Apple’s iPhone 4S Probably Won’t Mean a Big Leap in Gaming – Yet

Well, it happened — Apple announced the next version of its smartphone line, the iPhone 4S. It’s more of an incremental update to the iPhone line than it is a wholly new device, with some new internal hardware but the same design as the same outward design as the current iPhone 4.

From a gaming standpoint, two things about the iPhone 4S are notable: First, it includes the A5 dual-core processor chip Apple first introduced with the iPad 2 way back in March. The chip means the phone can render graphics “seven times faster,” according to Apple. On the iPad 2, there are already some titles that make use of the increased power, and they look pretty snazzy.

ChAIR and Epic Games announced the sequel to its super-popular iOS hit Infinity Blade at the media event, which will be optimized for the A5 and the iPhone 4S. So far, the screens and trailer look pretty phenomenal — games on the new iPhone are going to be pretty.

But are they going to revolutionize mobile gaming, or gaming in general? Unfortunately, signs point to “no,” at least for right now.

History to Learn From: The iPad 2
Arguably a more important gaming machine than the iPhone is the iPad 2 — statistically, that seems to be all anyone uses it for. So technically, the A5 chip has already been on the market for better than six months. And in that time, have we seen mobile gaming absolutely go rip-roaring out of the gate?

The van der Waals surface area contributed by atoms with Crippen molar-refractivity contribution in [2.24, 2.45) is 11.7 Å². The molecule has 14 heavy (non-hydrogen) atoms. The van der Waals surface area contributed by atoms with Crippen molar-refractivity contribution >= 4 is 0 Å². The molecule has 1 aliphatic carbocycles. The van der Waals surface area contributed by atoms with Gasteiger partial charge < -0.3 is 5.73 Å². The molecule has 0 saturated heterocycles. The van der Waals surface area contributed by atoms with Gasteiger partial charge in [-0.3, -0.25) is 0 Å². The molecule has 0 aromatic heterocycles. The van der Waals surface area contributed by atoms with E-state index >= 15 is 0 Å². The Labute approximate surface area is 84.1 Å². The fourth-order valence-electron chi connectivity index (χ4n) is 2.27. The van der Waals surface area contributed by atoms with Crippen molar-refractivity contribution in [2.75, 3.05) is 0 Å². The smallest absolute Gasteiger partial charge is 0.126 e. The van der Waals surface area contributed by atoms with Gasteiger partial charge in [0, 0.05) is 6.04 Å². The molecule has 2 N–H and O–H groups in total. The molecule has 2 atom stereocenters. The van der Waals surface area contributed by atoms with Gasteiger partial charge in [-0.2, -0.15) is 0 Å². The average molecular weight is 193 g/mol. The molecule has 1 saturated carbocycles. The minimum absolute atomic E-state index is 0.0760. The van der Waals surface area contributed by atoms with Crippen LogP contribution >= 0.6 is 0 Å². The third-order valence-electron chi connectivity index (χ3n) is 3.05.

Nope.

Now, that’s not to say the A5 isn’t cool or that mobile gaming doesn’t continue to pick up speed, because it absolutely does. However, while the iPad 2 has been on the market for a while, developers aren’t adopting the additional power of the A5 chip as a requirement for their games. They’re optimizing some games for the iPad 2, when it seems like a good idea to do so — mostly when graphics are a big deal in a game, like Infinity Blade or Real Racing 2 — but they’re leaving the door open for older iPad owners, too. The same is likely to take place with the iPhone. The wider adoption of the iPhone in general, and probably the iPhone 4S in particular, might mean more optimized games, but don’t expect a wave of awesome new games to flood the iTunes App Store just because they can.

The Real Game-Changer is iOS 5
Excuse my pun in the subhead there, but it might be the truth. When iOS 5 hits on Oct. 12, one big new feature will be available to iPhone 4S and iPad 2 owners: Airplay Mirroring. That’s a feature that lets you wirelessly transmit what you’re seeing on your iOS device to a compatible device, like a computer. Or a TV set.

Users will need something like the Apple TV set-top box to do it, but Mirroring will be like turning your iPhone into a game console and a controller. You know that new Wii U that Nintendo was bandying about at E3 this year? That’s basically what Apple is producing, except with a huge library of games and the ability to be not a video game system.

If and when developers start embracing the potential power of iOS 5 as Apple rolls out new devices, like the iPhone 5 that’s likely for next year, then we could see some very big tremors rippling not just mobile gaming, but video gaming at large. The big console companies might struggle to compete with dollar apps that you can play on your TV, or $8 games like Infinity Blade II that graphically rival titles you can get at retail for a lot more.

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